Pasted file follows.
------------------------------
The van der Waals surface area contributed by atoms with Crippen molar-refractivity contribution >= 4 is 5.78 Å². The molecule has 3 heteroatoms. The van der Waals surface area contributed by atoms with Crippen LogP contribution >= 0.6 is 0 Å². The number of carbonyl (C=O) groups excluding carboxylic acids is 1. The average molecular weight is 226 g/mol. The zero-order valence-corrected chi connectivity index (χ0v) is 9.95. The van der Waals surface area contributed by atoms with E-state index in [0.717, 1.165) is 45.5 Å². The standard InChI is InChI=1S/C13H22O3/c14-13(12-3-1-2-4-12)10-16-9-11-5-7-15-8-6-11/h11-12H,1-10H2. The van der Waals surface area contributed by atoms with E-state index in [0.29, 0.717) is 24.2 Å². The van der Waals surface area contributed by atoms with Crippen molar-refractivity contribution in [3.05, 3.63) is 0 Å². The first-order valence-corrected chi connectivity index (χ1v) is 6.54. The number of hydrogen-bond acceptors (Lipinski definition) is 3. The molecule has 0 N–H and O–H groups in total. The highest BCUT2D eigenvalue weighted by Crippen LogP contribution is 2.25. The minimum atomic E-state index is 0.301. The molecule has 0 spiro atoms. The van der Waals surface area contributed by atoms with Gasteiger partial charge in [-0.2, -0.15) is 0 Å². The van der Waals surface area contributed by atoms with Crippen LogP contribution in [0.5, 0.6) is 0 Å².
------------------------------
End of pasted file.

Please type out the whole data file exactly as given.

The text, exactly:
The van der Waals surface area contributed by atoms with Crippen molar-refractivity contribution >= 4 is 5.78 Å². The molecule has 3 heteroatoms. The van der Waals surface area contributed by atoms with Crippen LogP contribution >= 0.6 is 0 Å². The number of carbonyl (C=O) groups excluding carboxylic acids is 1. The average molecular weight is 226 g/mol. The zero-order valence-corrected chi connectivity index (χ0v) is 9.95. The van der Waals surface area contributed by atoms with E-state index in [0.717, 1.165) is 45.5 Å². The standard InChI is InChI=1S/C13H22O3/c14-13(12-3-1-2-4-12)10-16-9-11-5-7-15-8-6-11/h11-12H,1-10H2. The van der Waals surface area contributed by atoms with E-state index in [0.29, 0.717) is 24.2 Å². The van der Waals surface area contributed by atoms with Crippen molar-refractivity contribution in [3.05, 3.63) is 0 Å². The first-order valence-corrected chi connectivity index (χ1v) is 6.54. The number of hydrogen-bond acceptors (Lipinski definition) is 3. The molecule has 0 N–H and O–H groups in total. The highest BCUT2D eigenvalue weighted by Crippen LogP contribution is 2.25. The minimum atomic E-state index is 0.301. The molecule has 0 spiro atoms. The van der Waals surface area contributed by atoms with Gasteiger partial charge in [-0.2, -0.15) is 0 Å². The van der Waals surface area contributed by atoms with Crippen LogP contribution in [0.5, 0.6) is 0 Å².